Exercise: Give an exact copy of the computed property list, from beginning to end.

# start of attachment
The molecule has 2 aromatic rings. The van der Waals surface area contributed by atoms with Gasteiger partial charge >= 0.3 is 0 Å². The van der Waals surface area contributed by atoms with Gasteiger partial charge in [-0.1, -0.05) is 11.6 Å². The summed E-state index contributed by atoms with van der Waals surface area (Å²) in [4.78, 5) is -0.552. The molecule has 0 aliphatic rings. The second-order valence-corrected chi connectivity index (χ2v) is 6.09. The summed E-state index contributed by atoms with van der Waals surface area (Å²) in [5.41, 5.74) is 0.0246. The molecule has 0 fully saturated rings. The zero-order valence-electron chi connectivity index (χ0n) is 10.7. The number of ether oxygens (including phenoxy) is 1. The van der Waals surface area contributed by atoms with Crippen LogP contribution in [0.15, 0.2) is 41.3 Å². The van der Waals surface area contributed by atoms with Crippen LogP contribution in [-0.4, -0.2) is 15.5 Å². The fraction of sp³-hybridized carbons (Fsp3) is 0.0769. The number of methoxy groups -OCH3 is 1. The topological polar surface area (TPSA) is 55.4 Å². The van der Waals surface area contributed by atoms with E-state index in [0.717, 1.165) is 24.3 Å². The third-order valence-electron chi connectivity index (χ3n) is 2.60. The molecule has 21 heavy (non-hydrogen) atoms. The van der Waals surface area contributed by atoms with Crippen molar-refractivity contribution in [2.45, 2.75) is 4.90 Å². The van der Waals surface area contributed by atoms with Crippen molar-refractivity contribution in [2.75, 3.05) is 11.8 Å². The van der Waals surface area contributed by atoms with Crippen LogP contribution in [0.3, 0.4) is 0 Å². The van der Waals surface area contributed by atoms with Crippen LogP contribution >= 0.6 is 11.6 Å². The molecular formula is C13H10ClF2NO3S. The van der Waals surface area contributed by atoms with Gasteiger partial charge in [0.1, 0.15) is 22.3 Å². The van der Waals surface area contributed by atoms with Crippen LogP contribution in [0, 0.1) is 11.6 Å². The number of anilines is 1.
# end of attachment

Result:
The molecule has 2 aromatic rings. The van der Waals surface area contributed by atoms with Gasteiger partial charge >= 0.3 is 0 Å². The van der Waals surface area contributed by atoms with Gasteiger partial charge in [-0.1, -0.05) is 11.6 Å². The summed E-state index contributed by atoms with van der Waals surface area (Å²) in [4.78, 5) is -0.552. The molecule has 0 aliphatic rings. The second-order valence-corrected chi connectivity index (χ2v) is 6.09. The summed E-state index contributed by atoms with van der Waals surface area (Å²) in [5.41, 5.74) is 0.0246. The molecule has 0 fully saturated rings. The zero-order valence-electron chi connectivity index (χ0n) is 10.7. The number of ether oxygens (including phenoxy) is 1. The van der Waals surface area contributed by atoms with Crippen LogP contribution in [0.15, 0.2) is 41.3 Å². The van der Waals surface area contributed by atoms with Crippen LogP contribution in [-0.4, -0.2) is 15.5 Å². The fraction of sp³-hybridized carbons (Fsp3) is 0.0769. The number of methoxy groups -OCH3 is 1. The topological polar surface area (TPSA) is 55.4 Å². The van der Waals surface area contributed by atoms with E-state index in [0.717, 1.165) is 24.3 Å². The third-order valence-electron chi connectivity index (χ3n) is 2.60. The molecule has 21 heavy (non-hydrogen) atoms. The van der Waals surface area contributed by atoms with Crippen molar-refractivity contribution in [2.45, 2.75) is 4.90 Å². The van der Waals surface area contributed by atoms with Crippen molar-refractivity contribution in [2.75, 3.05) is 11.8 Å². The van der Waals surface area contributed by atoms with Crippen LogP contribution in [0.3, 0.4) is 0 Å². The van der Waals surface area contributed by atoms with Crippen LogP contribution >= 0.6 is 11.6 Å². The molecular formula is C13H10ClF2NO3S. The van der Waals surface area contributed by atoms with Gasteiger partial charge in [0.1, 0.15) is 22.3 Å². The van der Waals surface area contributed by atoms with Crippen LogP contribution in [0, 0.1) is 11.6 Å². The number of anilines is 1.